Counting has begun in a NSW state election polls all predicted would be one of the closest in living memory.
With only six seats standing between Gladys Berejiklian’s government and the opposition benches, the beleagurered premier was out to snaffle every vote she could get.
And one of those was Prime Minister Scott Morrison, who marked his ballots in Silvania Heights — one of more than four million voters who turned to decide the state’s political future.
Mr Morrison made his way through a group of children and voters as he accompanied the Liberal candidate for the seat of Miranda, Eleni Petinos to the polling booth inside a local public school.
New South Wales premier Gladys Berejiklian, who holds the seat of Willoughby by a margin of 24.5 per cent, says she’s yet to consider what she’ll do if forced into a minority government.
Ms Berejiklian was accompanied by a media scrum as she voted on Saturday morning at a booth inside Willoughby Public School.
Polls suggest the coalition will lose several seats and is at risk of being reduced to a minority in the lower house, but the Liberal leader said she hadn’t thought about that prospect.
“All I’ve been focusing on is continuing to deliver for the people of this great state,” Ms Berejiklian said.
More than 2200 polling booths around the state opened at 8am on Saturday.
Nearly 1.1 million people took advantage of early voting, with about one-in-five making their decision at pre-poll centres or via the post, internet or telephone.
Ms Berejiklian said there was “no way” her government had been perfect.
“Is there more we could have done? Of course, there is but … I know (NSW) will be much better off if they choose to vote Liberals and Nationals today.”
A Keep Sydney Open representative heckled Ms Berejiklian about lockout laws as she approached the crowded entrance to the voting centre.
“Unlock this city, Gladys!” he yelled.
Happy Election Day everyone. This election is a choice between my Lib/Nat team delivering more jobs, infrastructure, hospitals and schools to take the pressure off you – or Labor that wants to increase taxes, cancel projects and bring NSW to a standstill like they did last time. pic.twitter.com/8dxKXts3k4
— Gladys Berejiklian (@GladysB) March 22, 2019
After voting, the premier was faced with her second big decision of the day – a sausage sandwich or the cake stall.
In the end, a box of cupcakes won out.
“My staff will love them,” she said.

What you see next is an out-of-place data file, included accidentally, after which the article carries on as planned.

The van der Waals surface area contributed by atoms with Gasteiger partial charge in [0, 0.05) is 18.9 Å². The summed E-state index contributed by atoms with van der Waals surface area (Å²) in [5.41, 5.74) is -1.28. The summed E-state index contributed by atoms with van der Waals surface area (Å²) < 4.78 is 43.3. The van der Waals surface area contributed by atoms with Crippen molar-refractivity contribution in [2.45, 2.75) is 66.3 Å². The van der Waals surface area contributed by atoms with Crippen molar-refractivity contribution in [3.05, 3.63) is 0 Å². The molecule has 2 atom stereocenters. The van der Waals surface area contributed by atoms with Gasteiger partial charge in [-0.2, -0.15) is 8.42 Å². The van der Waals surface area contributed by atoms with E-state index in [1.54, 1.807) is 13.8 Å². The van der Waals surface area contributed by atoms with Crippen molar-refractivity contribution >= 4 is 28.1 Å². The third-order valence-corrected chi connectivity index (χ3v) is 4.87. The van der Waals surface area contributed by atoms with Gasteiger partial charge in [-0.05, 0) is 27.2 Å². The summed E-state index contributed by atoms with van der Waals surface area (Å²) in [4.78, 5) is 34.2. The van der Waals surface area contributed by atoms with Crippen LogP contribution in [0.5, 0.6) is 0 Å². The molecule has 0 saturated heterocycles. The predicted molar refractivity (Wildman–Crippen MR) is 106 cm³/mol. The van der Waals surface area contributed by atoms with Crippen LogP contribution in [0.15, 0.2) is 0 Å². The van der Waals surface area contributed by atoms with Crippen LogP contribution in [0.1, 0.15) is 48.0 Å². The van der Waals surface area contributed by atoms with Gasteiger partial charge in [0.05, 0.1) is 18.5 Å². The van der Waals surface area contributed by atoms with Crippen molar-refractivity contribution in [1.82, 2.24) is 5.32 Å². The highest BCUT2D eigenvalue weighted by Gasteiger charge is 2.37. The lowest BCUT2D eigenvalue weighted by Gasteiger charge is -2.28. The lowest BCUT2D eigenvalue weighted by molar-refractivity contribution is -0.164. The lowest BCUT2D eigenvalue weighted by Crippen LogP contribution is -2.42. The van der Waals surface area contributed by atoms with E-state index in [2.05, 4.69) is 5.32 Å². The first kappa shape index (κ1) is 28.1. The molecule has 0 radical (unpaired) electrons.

Meanwhile, across town, the state’s opposition leader Michael Daley kicked off election day at House of Pie in Matraville, before going to the Chifley Public School in Malabar with his wife Christina and children Olivia and Austin.
Mr Daley has had his “lucky pie” since he ran for local council in 1995.
“Your mum makes a good pie,” he told the children of the pie shop’s owner on Saturday morning.
The kids gave Mr Daley a piece of encouragement, writing him a note saying “Good luck Michael” with a drawing of a heart.
“This is the day that the people of NSW get to take their lives back after eight years of a chaotic government that’s taken them for granted,” he told reporters.
“We have worked as hard as we can. It’s been a long campaign. Now it’s all in the hands of the voter.”
After voting, Mr Daley went straight to the barbecue and ordered two sausage sandwiches for his kids and banana bread for his wife.
He said it had been a long four months of campaigning since replacing Luke Foley as leader in November.
He defended his poor showing in the final week of the campaign, having stumbled through a leadership debate and being forced to apologise over comments about Asian immigration caught on video at a pub forum.
“We are human, we make mistakes, but the most important thing is you pick yourself up,” he said.
Mr Daley acknowledged the polls had been “neck-and-neck” during the entire campaign, but it was hard to predict the outcome.
But he believes concerns about light rail and stadium redevelopment was enough to sway voters against the Liberal-Nationals government.
“They’ve run a very negative campaign because they have no story to tell,” he said.
The coalition government is trying to win its third straight election, while Ms Berejiklian is seeking to become NSW’s first female premier elected in her own right – having replaced Mike Baird in 2017.
Gladys Berejiklian is aiming to become the first popularly-elected female premier in NSW history – and based on the latest polls, it’s a possibility.
A special Newspoll, published in The Weekend Australian, suggested the coalition is ahead of Labor 51-49 on a two-party preferred basis.
If replicated in a uniform swing, Ms Berejiklian would lose six seats but be able to secure government with the support of one crossbench independent.
Polling booths are open until 6pm on Saturday.